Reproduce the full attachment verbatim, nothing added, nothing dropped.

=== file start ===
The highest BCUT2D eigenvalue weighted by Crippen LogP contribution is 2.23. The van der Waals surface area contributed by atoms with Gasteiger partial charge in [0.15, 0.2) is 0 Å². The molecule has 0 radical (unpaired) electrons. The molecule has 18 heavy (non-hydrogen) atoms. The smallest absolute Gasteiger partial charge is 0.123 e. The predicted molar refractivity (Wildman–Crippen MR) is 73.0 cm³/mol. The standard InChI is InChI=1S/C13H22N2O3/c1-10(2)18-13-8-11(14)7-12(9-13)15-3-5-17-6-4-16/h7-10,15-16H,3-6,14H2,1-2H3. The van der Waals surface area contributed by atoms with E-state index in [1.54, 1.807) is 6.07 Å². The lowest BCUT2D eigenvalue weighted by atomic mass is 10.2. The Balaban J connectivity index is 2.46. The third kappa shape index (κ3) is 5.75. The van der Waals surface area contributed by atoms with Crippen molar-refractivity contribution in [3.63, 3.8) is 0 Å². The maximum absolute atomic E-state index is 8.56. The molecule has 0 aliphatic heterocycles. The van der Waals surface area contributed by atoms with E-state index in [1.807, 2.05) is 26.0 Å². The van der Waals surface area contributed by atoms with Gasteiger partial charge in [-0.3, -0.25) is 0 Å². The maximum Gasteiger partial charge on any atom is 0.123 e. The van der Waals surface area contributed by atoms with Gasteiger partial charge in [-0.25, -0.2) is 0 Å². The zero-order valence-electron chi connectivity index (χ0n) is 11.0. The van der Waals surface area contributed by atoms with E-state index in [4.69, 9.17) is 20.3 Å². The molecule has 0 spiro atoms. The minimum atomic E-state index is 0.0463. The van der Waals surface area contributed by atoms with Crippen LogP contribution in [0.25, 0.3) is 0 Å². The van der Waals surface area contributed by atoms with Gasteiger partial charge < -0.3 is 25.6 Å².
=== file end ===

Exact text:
The highest BCUT2D eigenvalue weighted by Crippen LogP contribution is 2.23. The van der Waals surface area contributed by atoms with Gasteiger partial charge in [0.15, 0.2) is 0 Å². The molecule has 0 radical (unpaired) electrons. The molecule has 18 heavy (non-hydrogen) atoms. The smallest absolute Gasteiger partial charge is 0.123 e. The predicted molar refractivity (Wildman–Crippen MR) is 73.0 cm³/mol. The standard InChI is InChI=1S/C13H22N2O3/c1-10(2)18-13-8-11(14)7-12(9-13)15-3-5-17-6-4-16/h7-10,15-16H,3-6,14H2,1-2H3. The van der Waals surface area contributed by atoms with E-state index in [1.54, 1.807) is 6.07 Å². The lowest BCUT2D eigenvalue weighted by atomic mass is 10.2. The Balaban J connectivity index is 2.46. The third kappa shape index (κ3) is 5.75. The van der Waals surface area contributed by atoms with Crippen molar-refractivity contribution in [3.63, 3.8) is 0 Å². The maximum absolute atomic E-state index is 8.56. The molecule has 0 aliphatic heterocycles. The van der Waals surface area contributed by atoms with E-state index in [1.807, 2.05) is 26.0 Å². The van der Waals surface area contributed by atoms with Gasteiger partial charge in [-0.3, -0.25) is 0 Å². The maximum Gasteiger partial charge on any atom is 0.123 e. The van der Waals surface area contributed by atoms with Gasteiger partial charge in [-0.25, -0.2) is 0 Å². The zero-order valence-electron chi connectivity index (χ0n) is 11.0. The van der Waals surface area contributed by atoms with E-state index in [4.69, 9.17) is 20.3 Å². The molecule has 0 spiro atoms. The minimum atomic E-state index is 0.0463. The van der Waals surface area contributed by atoms with Crippen LogP contribution in [0.25, 0.3) is 0 Å². The van der Waals surface area contributed by atoms with Gasteiger partial charge < -0.3 is 25.6 Å².